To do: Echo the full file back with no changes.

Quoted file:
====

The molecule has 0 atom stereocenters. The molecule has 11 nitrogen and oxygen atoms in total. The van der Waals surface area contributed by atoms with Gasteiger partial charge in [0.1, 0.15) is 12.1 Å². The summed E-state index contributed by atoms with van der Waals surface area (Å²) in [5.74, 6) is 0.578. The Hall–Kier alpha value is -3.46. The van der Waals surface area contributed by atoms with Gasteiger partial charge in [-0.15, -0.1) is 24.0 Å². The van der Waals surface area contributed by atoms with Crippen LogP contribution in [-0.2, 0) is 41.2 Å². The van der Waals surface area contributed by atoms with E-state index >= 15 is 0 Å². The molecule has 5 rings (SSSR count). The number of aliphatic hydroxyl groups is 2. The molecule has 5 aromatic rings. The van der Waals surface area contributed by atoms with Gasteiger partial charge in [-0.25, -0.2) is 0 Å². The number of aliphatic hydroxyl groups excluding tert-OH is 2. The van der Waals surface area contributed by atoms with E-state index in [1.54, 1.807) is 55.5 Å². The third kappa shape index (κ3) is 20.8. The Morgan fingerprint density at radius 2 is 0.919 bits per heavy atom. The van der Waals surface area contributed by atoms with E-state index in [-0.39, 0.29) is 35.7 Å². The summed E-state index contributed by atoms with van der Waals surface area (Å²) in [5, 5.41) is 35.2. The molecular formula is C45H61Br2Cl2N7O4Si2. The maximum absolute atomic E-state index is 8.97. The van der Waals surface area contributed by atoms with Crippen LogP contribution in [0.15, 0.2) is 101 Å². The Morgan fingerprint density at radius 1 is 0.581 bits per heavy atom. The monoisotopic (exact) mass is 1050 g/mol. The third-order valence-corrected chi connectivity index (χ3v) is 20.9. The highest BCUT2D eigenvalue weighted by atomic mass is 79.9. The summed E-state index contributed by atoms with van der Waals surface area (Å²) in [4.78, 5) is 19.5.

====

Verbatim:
The molecule has 0 atom stereocenters. The molecule has 11 nitrogen and oxygen atoms in total. The van der Waals surface area contributed by atoms with Gasteiger partial charge in [0.1, 0.15) is 12.1 Å². The summed E-state index contributed by atoms with van der Waals surface area (Å²) in [5.74, 6) is 0.578. The Hall–Kier alpha value is -3.46. The van der Waals surface area contributed by atoms with Gasteiger partial charge in [-0.15, -0.1) is 24.0 Å². The van der Waals surface area contributed by atoms with Crippen LogP contribution in [-0.2, 0) is 41.2 Å². The van der Waals surface area contributed by atoms with E-state index >= 15 is 0 Å². The molecule has 5 rings (SSSR count). The number of aliphatic hydroxyl groups is 2. The molecule has 5 aromatic rings. The van der Waals surface area contributed by atoms with Gasteiger partial charge in [-0.25, -0.2) is 0 Å². The number of aliphatic hydroxyl groups excluding tert-OH is 2. The van der Waals surface area contributed by atoms with E-state index in [1.54, 1.807) is 55.5 Å². The third kappa shape index (κ3) is 20.8. The Morgan fingerprint density at radius 2 is 0.919 bits per heavy atom. The van der Waals surface area contributed by atoms with E-state index in [-0.39, 0.29) is 35.7 Å². The summed E-state index contributed by atoms with van der Waals surface area (Å²) in [5, 5.41) is 35.2. The molecular formula is C45H61Br2Cl2N7O4Si2. The maximum absolute atomic E-state index is 8.97. The van der Waals surface area contributed by atoms with Crippen LogP contribution in [0.15, 0.2) is 101 Å². The Morgan fingerprint density at radius 1 is 0.581 bits per heavy atom. The monoisotopic (exact) mass is 1050 g/mol. The third-order valence-corrected chi connectivity index (χ3v) is 20.9. The highest BCUT2D eigenvalue weighted by atomic mass is 79.9. The summed E-state index contributed by atoms with van der Waals surface area (Å²) in [4.78, 5) is 19.5.